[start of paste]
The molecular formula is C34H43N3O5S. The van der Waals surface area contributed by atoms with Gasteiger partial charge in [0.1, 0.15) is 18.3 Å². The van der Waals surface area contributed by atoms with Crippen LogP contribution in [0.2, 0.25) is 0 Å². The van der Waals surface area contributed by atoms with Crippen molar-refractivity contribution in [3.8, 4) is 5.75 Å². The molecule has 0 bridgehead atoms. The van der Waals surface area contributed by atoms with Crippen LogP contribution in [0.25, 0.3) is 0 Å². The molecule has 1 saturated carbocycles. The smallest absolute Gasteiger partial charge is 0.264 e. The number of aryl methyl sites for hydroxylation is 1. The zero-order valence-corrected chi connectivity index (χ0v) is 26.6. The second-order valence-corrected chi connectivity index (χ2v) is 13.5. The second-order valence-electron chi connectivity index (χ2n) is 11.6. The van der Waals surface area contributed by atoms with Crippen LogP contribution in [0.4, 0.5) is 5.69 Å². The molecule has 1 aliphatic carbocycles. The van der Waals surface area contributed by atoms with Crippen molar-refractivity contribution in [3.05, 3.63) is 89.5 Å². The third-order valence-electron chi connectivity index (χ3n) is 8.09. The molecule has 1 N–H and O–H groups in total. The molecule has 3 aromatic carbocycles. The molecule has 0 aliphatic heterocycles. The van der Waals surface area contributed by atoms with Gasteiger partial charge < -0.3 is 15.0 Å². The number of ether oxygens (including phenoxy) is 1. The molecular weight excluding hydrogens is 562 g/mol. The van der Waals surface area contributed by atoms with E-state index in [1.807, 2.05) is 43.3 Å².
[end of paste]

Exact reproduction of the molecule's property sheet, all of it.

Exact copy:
The molecular formula is C34H43N3O5S. The van der Waals surface area contributed by atoms with Gasteiger partial charge in [0.1, 0.15) is 18.3 Å². The van der Waals surface area contributed by atoms with Crippen LogP contribution in [0.2, 0.25) is 0 Å². The van der Waals surface area contributed by atoms with Crippen molar-refractivity contribution in [3.8, 4) is 5.75 Å². The molecule has 0 bridgehead atoms. The van der Waals surface area contributed by atoms with Crippen LogP contribution in [0.25, 0.3) is 0 Å². The molecule has 1 saturated carbocycles. The smallest absolute Gasteiger partial charge is 0.264 e. The number of aryl methyl sites for hydroxylation is 1. The zero-order valence-corrected chi connectivity index (χ0v) is 26.6. The second-order valence-corrected chi connectivity index (χ2v) is 13.5. The second-order valence-electron chi connectivity index (χ2n) is 11.6. The van der Waals surface area contributed by atoms with Crippen LogP contribution in [0.4, 0.5) is 5.69 Å². The molecule has 1 aliphatic carbocycles. The van der Waals surface area contributed by atoms with Crippen molar-refractivity contribution in [3.05, 3.63) is 89.5 Å². The third-order valence-electron chi connectivity index (χ3n) is 8.09. The molecule has 1 N–H and O–H groups in total. The molecule has 3 aromatic carbocycles. The molecule has 0 aliphatic heterocycles. The van der Waals surface area contributed by atoms with Gasteiger partial charge < -0.3 is 15.0 Å². The number of ether oxygens (including phenoxy) is 1. The molecular weight excluding hydrogens is 562 g/mol. The van der Waals surface area contributed by atoms with E-state index in [1.807, 2.05) is 43.3 Å².